What is coma?

Coma is the condition where a person is unconscious over a long period of time. Though a coma lasts a rather long time, in most cases it will not last over a couple of weeks, seeing as though that would likely transition it into the patient being completely dead, in a vegetative condition and the brain not being able to function properly ever again. In other words, being brain dead. 


When it comes to causes for coma there can be various. It's usually a consequence of serious problems, for example brain injuries caused by big accidents like car crashes, strokes and seizures. There are also other triggers that could be more difficult to see coming, for example diabetes being one of them. 

Another possible cause could be drowning and respiratory problems, causing the patient to lose oxygen, importantly to the brain, triggering a coma. There are just some of the possible causes for the coma, there are many possible ones, however, important to note, a coma is a consequence of a serious problem or accident.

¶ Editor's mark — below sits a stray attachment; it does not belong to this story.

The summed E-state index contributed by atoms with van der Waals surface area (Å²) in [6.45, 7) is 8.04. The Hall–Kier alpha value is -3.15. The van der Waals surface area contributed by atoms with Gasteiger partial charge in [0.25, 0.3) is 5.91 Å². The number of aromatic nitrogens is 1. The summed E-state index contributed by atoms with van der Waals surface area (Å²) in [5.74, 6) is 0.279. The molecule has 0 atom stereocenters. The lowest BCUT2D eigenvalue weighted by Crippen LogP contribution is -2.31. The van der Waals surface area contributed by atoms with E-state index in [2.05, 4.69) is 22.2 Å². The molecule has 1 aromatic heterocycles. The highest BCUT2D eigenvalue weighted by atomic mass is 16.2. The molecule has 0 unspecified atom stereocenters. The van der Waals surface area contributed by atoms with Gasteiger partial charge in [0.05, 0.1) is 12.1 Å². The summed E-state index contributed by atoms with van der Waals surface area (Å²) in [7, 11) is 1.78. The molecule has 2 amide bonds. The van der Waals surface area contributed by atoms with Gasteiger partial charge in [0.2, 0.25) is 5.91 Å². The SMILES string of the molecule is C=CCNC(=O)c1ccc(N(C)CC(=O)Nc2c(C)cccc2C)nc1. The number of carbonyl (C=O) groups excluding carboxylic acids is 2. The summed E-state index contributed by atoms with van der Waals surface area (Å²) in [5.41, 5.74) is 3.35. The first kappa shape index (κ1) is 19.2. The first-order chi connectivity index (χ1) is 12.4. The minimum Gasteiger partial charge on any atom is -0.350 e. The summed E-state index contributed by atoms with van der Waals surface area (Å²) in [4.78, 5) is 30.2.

When it comes to consequences of having been in a coma, it's important to note that many patients recover and wake up from the coma. However, like previously mentioned, some die, enter a vegatitve state, where they can stay in the coma, but will never wake up, in other words, keeping them artificially alive would be, to some extent, meaningless. Others can go on to live with dysfunctions, to various degrees, as a consequence of the coma.

Patients that are in a coma will not react to what is going on around them. Sounds and for example pain will not induce any reaction in the individual.


Weiss, N., Regard, L., Vidal, C., Luque, Y., Taldir, G., Vallet, H., ... & Guerot, E. (2012). Causes of coma and their evolution in the medical intensive care unit. Journal of neurology259(7), 1474-1477.

Schmidt, W. U., Ploner, C. J., Lutz, M., Möckel, M., Lindner, T., & Braun, M. (2019). Causes of brain dysfunction in acute coma: a cohort study of 1027 patients in the emergency department. Scandinavian journal of trauma, resuscitation and emergency medicine27(1), 1-9.

Edlow, J. A., Rabinstein, A., Traub, S. J., & Wijdicks, E. F. (2014). Diagnosis of reversible causes of coma. The Lancet384(9959), 2064-2076.

Deja una respuesta

Tu dirección de correo electrónico no será publicada. Los campos obligatorios están marcados con *